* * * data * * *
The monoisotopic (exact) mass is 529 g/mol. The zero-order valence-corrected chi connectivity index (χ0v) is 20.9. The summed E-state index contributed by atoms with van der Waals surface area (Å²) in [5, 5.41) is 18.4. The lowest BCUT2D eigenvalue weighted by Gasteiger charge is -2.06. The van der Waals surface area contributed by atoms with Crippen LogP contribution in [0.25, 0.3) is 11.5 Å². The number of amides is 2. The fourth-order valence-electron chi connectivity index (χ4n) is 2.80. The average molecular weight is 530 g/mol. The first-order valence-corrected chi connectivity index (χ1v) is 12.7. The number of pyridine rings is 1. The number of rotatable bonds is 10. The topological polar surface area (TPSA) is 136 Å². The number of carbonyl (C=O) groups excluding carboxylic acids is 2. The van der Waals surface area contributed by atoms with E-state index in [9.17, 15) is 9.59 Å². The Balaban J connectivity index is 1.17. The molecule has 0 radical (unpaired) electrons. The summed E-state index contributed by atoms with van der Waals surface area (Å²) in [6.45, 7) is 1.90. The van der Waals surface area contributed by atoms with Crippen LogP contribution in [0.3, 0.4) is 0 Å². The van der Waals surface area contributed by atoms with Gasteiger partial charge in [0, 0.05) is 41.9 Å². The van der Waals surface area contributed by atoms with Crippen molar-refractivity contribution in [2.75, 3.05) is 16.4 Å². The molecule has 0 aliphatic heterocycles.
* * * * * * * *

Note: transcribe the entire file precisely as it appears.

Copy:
The monoisotopic (exact) mass is 529 g/mol. The zero-order valence-corrected chi connectivity index (χ0v) is 20.9. The summed E-state index contributed by atoms with van der Waals surface area (Å²) in [5, 5.41) is 18.4. The lowest BCUT2D eigenvalue weighted by Gasteiger charge is -2.06. The van der Waals surface area contributed by atoms with Crippen LogP contribution in [0.25, 0.3) is 11.5 Å². The number of amides is 2. The fourth-order valence-electron chi connectivity index (χ4n) is 2.80. The average molecular weight is 530 g/mol. The first-order valence-corrected chi connectivity index (χ1v) is 12.7. The number of pyridine rings is 1. The number of rotatable bonds is 10. The topological polar surface area (TPSA) is 136 Å². The number of carbonyl (C=O) groups excluding carboxylic acids is 2. The van der Waals surface area contributed by atoms with E-state index in [9.17, 15) is 9.59 Å². The Balaban J connectivity index is 1.17. The molecule has 0 radical (unpaired) electrons. The summed E-state index contributed by atoms with van der Waals surface area (Å²) in [6.45, 7) is 1.90. The van der Waals surface area contributed by atoms with Crippen LogP contribution in [0.3, 0.4) is 0 Å². The van der Waals surface area contributed by atoms with Gasteiger partial charge in [0, 0.05) is 41.9 Å². The van der Waals surface area contributed by atoms with Crippen molar-refractivity contribution in [2.75, 3.05) is 16.4 Å². The molecule has 0 aliphatic heterocycles.